Doc stalwart McMahon shocked mainstream media with his aesthetic call to arms duing Hot Docs. Grabbing the cultural elite by the throat, he argued that documentary is Canada’s art form. POV editor Marc Glassman and Kevin McMahon debate his revolutionary suggestion.
Marc: Kevin, you wrote in the National Post during Hot Docs: “I’d argue that documentary is such a cherished cultural form here that the government ought to take the long overdue step of designating the documentary Canada’s Official Art.
“Just as the beaver, the colour red and the Maple Leaf have Parliamentary sanction as our official animal, hue and textile, so should documentary be designated our particularly Canadian cultural form… In the cultural realm, there is nothing so Canadian as drawing images from reality and hewing them into a meaningful shape.”
I heartily agree with you. In fact, I want to campaign for legislation to turn your proposal into a National Act. I know it would help the documentary movement in Canada, which is currently suffering from a lack of funding despite the phenomenal rise in popularity of three major doc festivals in the country, Toronto’s Hot Docs, the RIDM (Rencontres Internationales du Documentaire de Montréal) and Vancouver’s DOXA. But I must admit that you’ve struck a chord with me—and, I hope, many others. I think that Canadians are fundamentally documentarians: realists who get on with things and pride themselves on not dreaming the impossible dream.
I have a few questions for you, Kevin, and here’s the first one: What is the national imagination for Canadians?
And here’s a second: Do you agree that our national character is profoundly practical?
And a third: What makes us the “sober second choice,” operating in contrast to the profoundly optimistic Hollywood of America?
Kevin: First, Marc, thanks for the support. This proposal was intended as a way of highlighting the brilliance of Canadian documentary makers—both historic and contemporary. Basically, I wanted to cheer up my colleagues, who are going through tough times. I’m delighted that it’s been so enthusiastically received.
Now, to your questions. My answer to the first has to be qualified because, of course, the national imagination is both a cumulative thing—the sum of the dreams of Canadian individuals—and a collective one. What interests me is the latter, as it is expressed through our art, journalism, inventions, civic achievements and politics.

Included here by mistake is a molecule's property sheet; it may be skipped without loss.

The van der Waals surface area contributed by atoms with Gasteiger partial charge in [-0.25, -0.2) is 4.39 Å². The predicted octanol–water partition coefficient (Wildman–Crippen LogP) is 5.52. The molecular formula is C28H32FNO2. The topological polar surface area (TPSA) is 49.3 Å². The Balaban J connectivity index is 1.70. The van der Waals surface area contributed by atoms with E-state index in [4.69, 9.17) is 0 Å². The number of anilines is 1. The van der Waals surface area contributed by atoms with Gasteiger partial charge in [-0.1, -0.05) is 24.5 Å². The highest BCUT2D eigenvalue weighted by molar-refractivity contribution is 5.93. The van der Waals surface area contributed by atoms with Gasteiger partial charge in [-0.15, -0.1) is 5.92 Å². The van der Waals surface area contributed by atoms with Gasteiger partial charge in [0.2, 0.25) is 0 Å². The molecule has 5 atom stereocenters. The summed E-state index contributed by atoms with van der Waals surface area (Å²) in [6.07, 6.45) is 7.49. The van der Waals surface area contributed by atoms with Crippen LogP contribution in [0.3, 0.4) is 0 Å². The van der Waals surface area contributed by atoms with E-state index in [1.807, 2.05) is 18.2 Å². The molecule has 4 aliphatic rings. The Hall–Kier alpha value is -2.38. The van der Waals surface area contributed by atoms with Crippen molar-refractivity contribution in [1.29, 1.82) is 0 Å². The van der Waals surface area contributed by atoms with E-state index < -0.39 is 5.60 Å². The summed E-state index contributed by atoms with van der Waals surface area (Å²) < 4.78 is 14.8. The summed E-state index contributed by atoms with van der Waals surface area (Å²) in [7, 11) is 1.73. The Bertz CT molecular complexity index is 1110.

I think our collective national vision can be characterized as a “sympathetic imagination.” By that I mean that the default position of a Canadian’s imagination is to put oneself inside the Other’s head and/or conjure the enormous landscape around you and/or see yourself as others see you. If I have a sympathetic imagination it means that I am always striving to see how I fit it into the world as it appears before me.
I’d contrast that to the American “heroic imagination.” That’s what built Hollywood. Now, as you know, there’s a school of critical thought that argues that Canada only defines its character in contrast to the U.S. I don’t agree, but there’s no doubt that America dominates the film and television industries and the imaginative paradigms that flow from them. So it’s interesting to consider our differences, especially because the American idea of success influences many Canadian creators and most of our cultural gatekeepers. And not in a good way.
The priority of the “heroic imagination” is to envisage the victory of the dreamer vividly enough to carry him (or her, theoretically, but likely him) on a solo tear through any slog, however gory. That’s how empires get built. The priority of the “sympathetic imagination” is to envisage the survival of the dreamer in a given landscape, which means that acquiring understanding is both its process and its goal.
Now, of course, we’re indebted to Margaret Atwood for this “survival” idea, which is endlessly reinforced when you read our history or venture beyond our cities. While I’m footnoting, I should add that “sympathetic imagination” is not my phrase. It popped into my head while considering your question and I thought I remembered John Berger writing about it (which seems plausible). But I just searched it and some philosophy website attributes it to Scottish moral philosophers of the 18th century. I know nothing about philosophy, but that makes sense in our context. Maybe the HBC laddies brought it over in their kit!
Seriously though, American colonists came to this continent as a band of rigid co-religionists, rejecting their homeland and looking to each other for validation. They spent generations clinging to their beliefs on the Atlantic coast, giving the continent the back of their hand. Their vaunted optimistic individualism is not (despite the cowboy myth invented by Jewish immigrants) about “going it alone.” It’s about each man striving for ultimate status within the group. So they learned to imagine themselves as “heroes” to achieve that.